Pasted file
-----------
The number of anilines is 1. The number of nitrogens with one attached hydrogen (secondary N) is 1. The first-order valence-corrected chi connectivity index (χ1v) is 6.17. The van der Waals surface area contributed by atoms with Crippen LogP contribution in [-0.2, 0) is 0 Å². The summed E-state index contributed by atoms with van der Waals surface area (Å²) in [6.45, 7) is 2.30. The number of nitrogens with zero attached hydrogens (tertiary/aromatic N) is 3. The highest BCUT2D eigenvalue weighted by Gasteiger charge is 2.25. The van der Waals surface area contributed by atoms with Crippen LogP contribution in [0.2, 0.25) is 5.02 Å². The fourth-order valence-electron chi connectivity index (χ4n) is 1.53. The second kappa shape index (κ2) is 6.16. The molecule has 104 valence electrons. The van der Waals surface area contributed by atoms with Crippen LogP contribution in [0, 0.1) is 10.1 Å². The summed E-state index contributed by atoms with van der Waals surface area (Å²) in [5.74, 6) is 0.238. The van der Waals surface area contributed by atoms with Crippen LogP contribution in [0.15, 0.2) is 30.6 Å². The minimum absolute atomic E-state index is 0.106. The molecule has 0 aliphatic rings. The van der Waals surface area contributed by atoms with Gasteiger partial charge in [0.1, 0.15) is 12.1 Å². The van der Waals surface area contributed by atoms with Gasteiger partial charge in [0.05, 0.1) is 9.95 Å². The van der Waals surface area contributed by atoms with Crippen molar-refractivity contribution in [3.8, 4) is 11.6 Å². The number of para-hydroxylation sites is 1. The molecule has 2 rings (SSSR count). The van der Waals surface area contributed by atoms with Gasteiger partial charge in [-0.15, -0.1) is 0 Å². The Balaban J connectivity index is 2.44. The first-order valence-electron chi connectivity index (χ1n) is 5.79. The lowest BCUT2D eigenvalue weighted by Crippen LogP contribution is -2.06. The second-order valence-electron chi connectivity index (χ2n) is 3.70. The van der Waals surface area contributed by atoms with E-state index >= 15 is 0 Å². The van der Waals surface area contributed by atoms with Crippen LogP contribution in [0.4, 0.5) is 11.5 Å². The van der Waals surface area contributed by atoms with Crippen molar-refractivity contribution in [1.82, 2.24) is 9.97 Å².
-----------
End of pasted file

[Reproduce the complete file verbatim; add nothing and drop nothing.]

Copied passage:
The number of anilines is 1. The number of nitrogens with one attached hydrogen (secondary N) is 1. The first-order valence-corrected chi connectivity index (χ1v) is 6.17. The van der Waals surface area contributed by atoms with Crippen LogP contribution in [-0.2, 0) is 0 Å². The summed E-state index contributed by atoms with van der Waals surface area (Å²) in [6.45, 7) is 2.30. The number of nitrogens with zero attached hydrogens (tertiary/aromatic N) is 3. The highest BCUT2D eigenvalue weighted by Gasteiger charge is 2.25. The van der Waals surface area contributed by atoms with Crippen LogP contribution in [0.2, 0.25) is 5.02 Å². The fourth-order valence-electron chi connectivity index (χ4n) is 1.53. The second kappa shape index (κ2) is 6.16. The molecule has 104 valence electrons. The van der Waals surface area contributed by atoms with Crippen LogP contribution in [0, 0.1) is 10.1 Å². The summed E-state index contributed by atoms with van der Waals surface area (Å²) in [5.74, 6) is 0.238. The van der Waals surface area contributed by atoms with Crippen LogP contribution in [0.15, 0.2) is 30.6 Å². The minimum absolute atomic E-state index is 0.106. The molecule has 0 aliphatic rings. The van der Waals surface area contributed by atoms with Gasteiger partial charge in [0.1, 0.15) is 12.1 Å². The van der Waals surface area contributed by atoms with Gasteiger partial charge in [0.05, 0.1) is 9.95 Å². The van der Waals surface area contributed by atoms with Crippen molar-refractivity contribution in [3.8, 4) is 11.6 Å². The number of para-hydroxylation sites is 1. The molecule has 2 rings (SSSR count). The van der Waals surface area contributed by atoms with Gasteiger partial charge in [-0.15, -0.1) is 0 Å². The Balaban J connectivity index is 2.44. The first-order valence-electron chi connectivity index (χ1n) is 5.79. The lowest BCUT2D eigenvalue weighted by Crippen LogP contribution is -2.06. The second-order valence-electron chi connectivity index (χ2n) is 3.70. The van der Waals surface area contributed by atoms with E-state index >= 15 is 0 Å². The van der Waals surface area contributed by atoms with Crippen LogP contribution in [0.4, 0.5) is 11.5 Å². The van der Waals surface area contributed by atoms with Crippen molar-refractivity contribution in [1.82, 2.24) is 9.97 Å².